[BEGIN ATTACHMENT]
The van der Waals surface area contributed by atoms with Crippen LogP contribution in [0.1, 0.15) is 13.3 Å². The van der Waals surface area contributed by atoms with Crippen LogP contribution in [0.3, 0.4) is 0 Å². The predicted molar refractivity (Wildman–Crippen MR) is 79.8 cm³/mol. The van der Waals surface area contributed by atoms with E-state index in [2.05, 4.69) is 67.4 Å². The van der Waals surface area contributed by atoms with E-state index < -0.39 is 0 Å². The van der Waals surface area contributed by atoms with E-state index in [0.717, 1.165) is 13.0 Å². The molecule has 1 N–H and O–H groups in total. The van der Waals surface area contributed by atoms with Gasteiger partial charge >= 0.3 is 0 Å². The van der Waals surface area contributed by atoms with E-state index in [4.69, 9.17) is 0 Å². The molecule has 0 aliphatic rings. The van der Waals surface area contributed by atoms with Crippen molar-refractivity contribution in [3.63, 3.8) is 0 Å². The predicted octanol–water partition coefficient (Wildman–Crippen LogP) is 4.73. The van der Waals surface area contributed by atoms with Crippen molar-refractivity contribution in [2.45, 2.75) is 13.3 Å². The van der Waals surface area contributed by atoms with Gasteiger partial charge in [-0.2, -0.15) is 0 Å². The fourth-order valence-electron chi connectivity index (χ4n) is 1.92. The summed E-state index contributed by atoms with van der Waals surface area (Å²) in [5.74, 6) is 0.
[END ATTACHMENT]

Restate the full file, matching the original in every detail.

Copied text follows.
The van der Waals surface area contributed by atoms with Crippen LogP contribution in [0.1, 0.15) is 13.3 Å². The van der Waals surface area contributed by atoms with Crippen LogP contribution in [0.3, 0.4) is 0 Å². The predicted molar refractivity (Wildman–Crippen MR) is 79.8 cm³/mol. The van der Waals surface area contributed by atoms with E-state index in [2.05, 4.69) is 67.4 Å². The van der Waals surface area contributed by atoms with E-state index < -0.39 is 0 Å². The van der Waals surface area contributed by atoms with E-state index in [0.717, 1.165) is 13.0 Å². The molecule has 1 N–H and O–H groups in total. The van der Waals surface area contributed by atoms with Gasteiger partial charge >= 0.3 is 0 Å². The van der Waals surface area contributed by atoms with E-state index in [4.69, 9.17) is 0 Å². The molecule has 0 aliphatic rings. The van der Waals surface area contributed by atoms with Crippen molar-refractivity contribution in [3.63, 3.8) is 0 Å². The predicted octanol–water partition coefficient (Wildman–Crippen LogP) is 4.73. The van der Waals surface area contributed by atoms with Crippen molar-refractivity contribution in [2.45, 2.75) is 13.3 Å². The van der Waals surface area contributed by atoms with Gasteiger partial charge in [-0.2, -0.15) is 0 Å². The fourth-order valence-electron chi connectivity index (χ4n) is 1.92. The summed E-state index contributed by atoms with van der Waals surface area (Å²) in [5.74, 6) is 0.